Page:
It’s been a busy summer, but we’re excited to be back and grateful for all your support and emails as ATG continues to evolve!
We’re delving back into our Thinker Thoughts this week, bringing you an excerpt from a Wall Street Journal book review entitled, “An Aversion to Adulting” (August 24, 2017). The book under review is Jean M. Twenge’s iGen: Why Today’s Super-Connected Kids are Growing Up Less Rebellious, More Tolerant, Less Happy – and Completely Unprepared for Adulthood:
More than any other influence, technology is central to understanding this generation’s experience. Across all races and classes, they spend, on average, six hours a day with new media. Ms. Twenge is not indulging in hyperbole when she tells us that this is the first generation (those born between 1995-2012) that prefers virtual to real relationships. ‘With the advent of social media and smartphones, teens’ social lives shifted decisively away from in-person interaction. They spend much less time with their friends in person than teens in previous decades did.’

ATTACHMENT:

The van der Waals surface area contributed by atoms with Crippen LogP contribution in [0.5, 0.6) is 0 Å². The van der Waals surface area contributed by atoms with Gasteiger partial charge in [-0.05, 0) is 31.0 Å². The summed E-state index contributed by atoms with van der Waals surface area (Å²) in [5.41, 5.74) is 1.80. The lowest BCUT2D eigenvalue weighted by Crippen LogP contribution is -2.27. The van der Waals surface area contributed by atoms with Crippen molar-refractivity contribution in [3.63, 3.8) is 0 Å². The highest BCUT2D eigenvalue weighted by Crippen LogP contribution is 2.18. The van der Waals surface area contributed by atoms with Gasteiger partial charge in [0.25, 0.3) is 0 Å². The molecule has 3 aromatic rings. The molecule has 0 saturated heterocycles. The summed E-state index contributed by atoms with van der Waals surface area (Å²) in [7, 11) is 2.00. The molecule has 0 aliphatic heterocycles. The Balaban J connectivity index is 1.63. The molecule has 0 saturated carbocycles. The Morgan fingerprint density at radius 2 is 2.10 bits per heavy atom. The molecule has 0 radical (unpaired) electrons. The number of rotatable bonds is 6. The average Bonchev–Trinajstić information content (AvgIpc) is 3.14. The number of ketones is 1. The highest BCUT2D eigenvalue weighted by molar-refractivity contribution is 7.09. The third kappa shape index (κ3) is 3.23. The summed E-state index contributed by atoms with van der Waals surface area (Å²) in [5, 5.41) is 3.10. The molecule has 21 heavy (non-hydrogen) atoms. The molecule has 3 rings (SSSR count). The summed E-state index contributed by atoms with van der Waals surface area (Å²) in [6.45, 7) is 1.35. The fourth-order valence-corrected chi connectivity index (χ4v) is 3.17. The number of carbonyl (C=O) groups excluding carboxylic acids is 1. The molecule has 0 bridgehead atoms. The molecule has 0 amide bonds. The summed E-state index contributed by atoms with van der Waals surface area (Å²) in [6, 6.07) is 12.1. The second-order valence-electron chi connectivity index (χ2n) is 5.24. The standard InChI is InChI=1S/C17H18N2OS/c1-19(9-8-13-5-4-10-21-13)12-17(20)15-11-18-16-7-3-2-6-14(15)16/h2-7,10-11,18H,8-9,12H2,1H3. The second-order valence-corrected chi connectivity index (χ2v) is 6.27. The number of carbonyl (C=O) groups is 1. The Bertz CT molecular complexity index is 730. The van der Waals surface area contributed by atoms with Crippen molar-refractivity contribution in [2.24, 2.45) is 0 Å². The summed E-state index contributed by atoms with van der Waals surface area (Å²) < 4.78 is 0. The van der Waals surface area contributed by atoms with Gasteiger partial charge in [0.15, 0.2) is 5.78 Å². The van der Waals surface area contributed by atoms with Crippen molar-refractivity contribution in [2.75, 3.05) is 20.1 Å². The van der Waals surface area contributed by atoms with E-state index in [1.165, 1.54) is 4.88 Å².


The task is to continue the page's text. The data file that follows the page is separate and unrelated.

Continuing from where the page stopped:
Thus they don’t date as much or hang out with their friends as often. Yet they don’t spend their time reading in any serious or systematic way either. Indeed, they are ‘much less likely to read books than their Millennial, GenX, and Boomer predecessors,’ Ms. Twenge writes. Their academic skills lag behind those of millennials by ‘significant margins’, and they are ‘less informed’ about current events.”